We are Chicago based workers’ compensation attorneys who help with job injury cases all over.  If you have any questions, fill out our contact form, call us or click on the chat button.  We will always talk to you for free and do whatever we can to help you.

We talk to people in plain English and are very approachable.  Hopefully this makes people comfortable and they can ask me whatever questions they want to.  I realize that people don’t love lawyers and for some I’m the first one they’ve ever spoken to. Nobody wants to need an attorney, but if you do we want to make the process easy on you.

One very nervous caller to my office and the first thing she said was that she doesn’t even know what to ask.  I (hopefully) calmed her down and let her know that it was my job to ask her questions, but as the call ended I realized that there are questions that she should be asking me or any other lawyer that go beyond how she got hurt or what’s going on with her case.  So in no particular order, these are questions I think you should ask a work comp lawyer before hiring them.

  1. How long have you been an attorney? While any licensed lawyer could handle your case, no matter who you hire they get the same 20% fee as set by the State.  So I think it’s nuts to hire a lawyer that is too young because they won’t have enough experience to get you the best result or too old because we see many lawyers in their late 60’s or older who are really just semi practicing.  One recent caller to my office needs a spinal fusion surgery from a work accident and realized the attorney he hired has been an attorney for only two years.
  2. Who will handle my case? There are a lot of firms whose goal when it comes to Illinois work comp cases is to get as many cases filed as possible. You interview with the head partner, but then discover that a younger associate is going to really be handling the case. It kind of goes with the first point; you want to have an experienced lawyer fighting for you and don’t want to be the person some young lawyer gains experience on.
  3. What percentage of your practice is focuses on work injury cases? You wouldn’t want a doctor who mostly delivers babies to treat your cancer and you don’t want a lawyer who does criminal defense or divorce to handle your work injury.  For me, most attorneys I recommend are 100% work comp and if they are not it’s because they also take on personal injury cases that are a part of the work injury case.  Beware the attorneys that take any case that comes through the door.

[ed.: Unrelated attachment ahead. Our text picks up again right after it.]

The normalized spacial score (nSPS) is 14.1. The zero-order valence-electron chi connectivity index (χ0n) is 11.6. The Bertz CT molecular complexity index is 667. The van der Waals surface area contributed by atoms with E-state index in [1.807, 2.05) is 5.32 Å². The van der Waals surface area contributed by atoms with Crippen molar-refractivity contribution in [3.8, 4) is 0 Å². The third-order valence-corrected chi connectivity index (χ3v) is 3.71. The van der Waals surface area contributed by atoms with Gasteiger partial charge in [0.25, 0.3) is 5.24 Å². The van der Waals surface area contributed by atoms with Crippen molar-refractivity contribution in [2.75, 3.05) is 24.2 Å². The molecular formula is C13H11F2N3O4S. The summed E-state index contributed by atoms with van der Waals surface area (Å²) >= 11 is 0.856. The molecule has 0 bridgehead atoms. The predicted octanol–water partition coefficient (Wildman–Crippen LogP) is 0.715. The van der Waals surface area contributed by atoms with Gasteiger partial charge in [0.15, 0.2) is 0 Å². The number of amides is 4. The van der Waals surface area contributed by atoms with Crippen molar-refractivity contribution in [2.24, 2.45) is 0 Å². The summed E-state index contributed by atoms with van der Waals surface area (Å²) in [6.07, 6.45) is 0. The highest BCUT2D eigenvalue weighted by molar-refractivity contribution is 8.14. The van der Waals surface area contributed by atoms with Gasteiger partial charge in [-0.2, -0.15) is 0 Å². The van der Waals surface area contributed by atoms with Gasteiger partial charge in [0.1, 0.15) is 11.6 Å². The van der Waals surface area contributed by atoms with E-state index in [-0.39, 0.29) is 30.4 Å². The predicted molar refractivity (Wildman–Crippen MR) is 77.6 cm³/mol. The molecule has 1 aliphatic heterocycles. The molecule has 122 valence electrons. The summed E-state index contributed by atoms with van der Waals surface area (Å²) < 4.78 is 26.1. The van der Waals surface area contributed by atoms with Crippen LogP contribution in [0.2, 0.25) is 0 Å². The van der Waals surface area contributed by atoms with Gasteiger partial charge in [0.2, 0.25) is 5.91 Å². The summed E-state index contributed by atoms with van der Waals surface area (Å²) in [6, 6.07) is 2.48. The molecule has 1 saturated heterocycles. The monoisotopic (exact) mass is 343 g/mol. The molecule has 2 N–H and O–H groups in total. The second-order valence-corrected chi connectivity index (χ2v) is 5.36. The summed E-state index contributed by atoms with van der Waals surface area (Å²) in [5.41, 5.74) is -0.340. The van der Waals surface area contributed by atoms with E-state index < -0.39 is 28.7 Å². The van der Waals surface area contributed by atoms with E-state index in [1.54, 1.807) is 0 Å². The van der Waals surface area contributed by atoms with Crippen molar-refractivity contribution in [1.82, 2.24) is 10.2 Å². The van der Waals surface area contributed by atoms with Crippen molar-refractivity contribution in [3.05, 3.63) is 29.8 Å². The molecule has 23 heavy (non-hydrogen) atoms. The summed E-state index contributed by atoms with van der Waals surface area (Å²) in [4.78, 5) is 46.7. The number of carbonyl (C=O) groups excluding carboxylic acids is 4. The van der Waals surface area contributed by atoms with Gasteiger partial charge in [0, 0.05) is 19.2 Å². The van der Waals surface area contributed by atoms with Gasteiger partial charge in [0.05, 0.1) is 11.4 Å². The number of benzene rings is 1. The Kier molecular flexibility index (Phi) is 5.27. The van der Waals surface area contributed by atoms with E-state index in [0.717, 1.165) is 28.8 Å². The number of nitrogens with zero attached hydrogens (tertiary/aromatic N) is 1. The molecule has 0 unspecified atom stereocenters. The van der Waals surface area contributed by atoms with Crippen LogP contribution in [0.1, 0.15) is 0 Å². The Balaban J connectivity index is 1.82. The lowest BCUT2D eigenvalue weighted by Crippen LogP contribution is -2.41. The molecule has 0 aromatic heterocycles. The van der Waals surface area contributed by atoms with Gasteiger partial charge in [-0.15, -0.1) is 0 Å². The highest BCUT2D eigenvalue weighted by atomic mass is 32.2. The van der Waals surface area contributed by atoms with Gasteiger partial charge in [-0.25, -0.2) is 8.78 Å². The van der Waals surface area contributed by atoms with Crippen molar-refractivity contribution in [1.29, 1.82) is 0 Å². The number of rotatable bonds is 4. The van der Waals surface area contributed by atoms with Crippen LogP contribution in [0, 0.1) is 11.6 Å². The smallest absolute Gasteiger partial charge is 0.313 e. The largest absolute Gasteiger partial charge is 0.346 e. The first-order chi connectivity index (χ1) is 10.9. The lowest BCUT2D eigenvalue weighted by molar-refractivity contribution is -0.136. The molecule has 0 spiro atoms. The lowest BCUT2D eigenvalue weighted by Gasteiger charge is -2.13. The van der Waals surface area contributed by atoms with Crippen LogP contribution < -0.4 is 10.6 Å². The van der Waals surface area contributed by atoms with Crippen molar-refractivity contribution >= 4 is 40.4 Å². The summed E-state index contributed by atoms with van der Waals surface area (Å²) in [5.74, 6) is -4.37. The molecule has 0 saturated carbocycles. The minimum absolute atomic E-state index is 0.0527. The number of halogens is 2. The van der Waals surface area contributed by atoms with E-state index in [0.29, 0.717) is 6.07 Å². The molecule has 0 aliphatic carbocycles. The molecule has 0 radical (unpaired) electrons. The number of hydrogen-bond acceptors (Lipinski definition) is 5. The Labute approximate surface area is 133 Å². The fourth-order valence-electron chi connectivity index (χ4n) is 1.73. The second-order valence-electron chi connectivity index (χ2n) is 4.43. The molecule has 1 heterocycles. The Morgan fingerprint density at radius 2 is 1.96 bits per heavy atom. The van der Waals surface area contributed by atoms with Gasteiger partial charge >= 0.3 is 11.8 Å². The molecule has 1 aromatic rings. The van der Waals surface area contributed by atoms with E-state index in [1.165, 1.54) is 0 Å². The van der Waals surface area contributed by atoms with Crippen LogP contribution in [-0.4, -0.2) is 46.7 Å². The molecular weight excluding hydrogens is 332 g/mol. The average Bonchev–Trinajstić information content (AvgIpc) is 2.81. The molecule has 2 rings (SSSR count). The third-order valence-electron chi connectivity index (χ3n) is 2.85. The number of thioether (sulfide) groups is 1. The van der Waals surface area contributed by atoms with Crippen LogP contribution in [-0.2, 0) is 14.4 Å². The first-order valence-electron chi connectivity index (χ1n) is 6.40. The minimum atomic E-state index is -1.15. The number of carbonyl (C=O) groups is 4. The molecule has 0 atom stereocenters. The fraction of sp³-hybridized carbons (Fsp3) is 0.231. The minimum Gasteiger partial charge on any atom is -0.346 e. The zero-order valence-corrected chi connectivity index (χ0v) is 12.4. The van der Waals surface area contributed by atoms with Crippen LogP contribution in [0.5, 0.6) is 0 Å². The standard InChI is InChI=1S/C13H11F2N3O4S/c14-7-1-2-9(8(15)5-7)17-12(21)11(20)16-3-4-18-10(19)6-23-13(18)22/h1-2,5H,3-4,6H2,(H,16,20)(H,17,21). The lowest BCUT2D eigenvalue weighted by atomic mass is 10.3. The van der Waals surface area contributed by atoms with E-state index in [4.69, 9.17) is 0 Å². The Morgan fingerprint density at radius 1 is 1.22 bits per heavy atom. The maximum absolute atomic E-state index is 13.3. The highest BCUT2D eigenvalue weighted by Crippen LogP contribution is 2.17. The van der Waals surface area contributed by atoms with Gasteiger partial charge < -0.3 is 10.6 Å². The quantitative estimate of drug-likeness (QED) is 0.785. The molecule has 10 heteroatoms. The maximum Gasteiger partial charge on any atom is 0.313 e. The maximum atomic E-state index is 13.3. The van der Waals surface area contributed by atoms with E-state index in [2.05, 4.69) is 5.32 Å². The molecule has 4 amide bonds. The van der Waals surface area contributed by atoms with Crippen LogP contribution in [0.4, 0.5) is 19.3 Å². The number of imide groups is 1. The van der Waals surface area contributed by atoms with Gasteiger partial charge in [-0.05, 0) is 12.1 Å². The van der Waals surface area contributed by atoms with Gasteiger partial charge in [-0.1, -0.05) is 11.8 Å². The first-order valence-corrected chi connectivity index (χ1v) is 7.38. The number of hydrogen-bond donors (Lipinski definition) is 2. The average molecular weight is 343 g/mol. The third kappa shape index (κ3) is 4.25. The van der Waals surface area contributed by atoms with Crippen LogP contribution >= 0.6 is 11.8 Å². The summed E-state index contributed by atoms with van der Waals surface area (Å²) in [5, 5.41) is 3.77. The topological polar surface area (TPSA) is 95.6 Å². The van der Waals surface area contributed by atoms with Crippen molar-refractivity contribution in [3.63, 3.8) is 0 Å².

4. What experience do you have with my injury and medical care? Lawyers aren’t doctors, but the best attorney for you will understand the medicine involved with your care.  This can be really important if the injury is very serious (like a neck fusion, torn labrum, etc.) or unique (like RSD, a brain injury).
  5. How many cases do you take to trial a year? There’s no right answer, but the fewer, the scarier as you want a lawyer who will fight for you and go to trial if needed.  Everyone says they are a fighter, but you should look for proof.
  6. Are there any clients of yours that I can call to see what they say about you? Hopefully this is self explanatory.
  7. What will happen on my case in the next 90 days? If they just say they will file the paperwork and it will go from there, it might reflect that they are poor at communicating. They should likely mention gathering your medical records, calling the adjuster, filing a trial motion if needed, an initial status hearing and other things.
  8. What can you tell me about the insurance company? It’s another good question to see what their experience is.  Unless you employer has a very small insurance company, your attorney should have had many cases with the one handling your claim.
  9. Is there something I can do to help my case? To me the answer to this is keep a journal of what has happened, listen to your doctor, don’t embellish your injury, tell the truth, call or e-mail with any questions, keep me in the loop if something happens, don’t discuss the case on social media or with friends and don’t talk to the insurance company.  Those are really basic pieces of advice and they should probably offer even more based on the facts of your case.

There’s one question that gets asked more than any other which is “what is my case worth?” I’m not saying that you shouldn’t ask it, but the truth is, especially if you were recently hurt, there’s no way to accurately say what the ultimate settlement could be.  Beware the attorneys who promise you a huge amount of money when they have very little information because we don’t know what your ultimate medical recovery will be.  To me the ones who will say what you want to hear are the ones that will turn on you and not fight for you.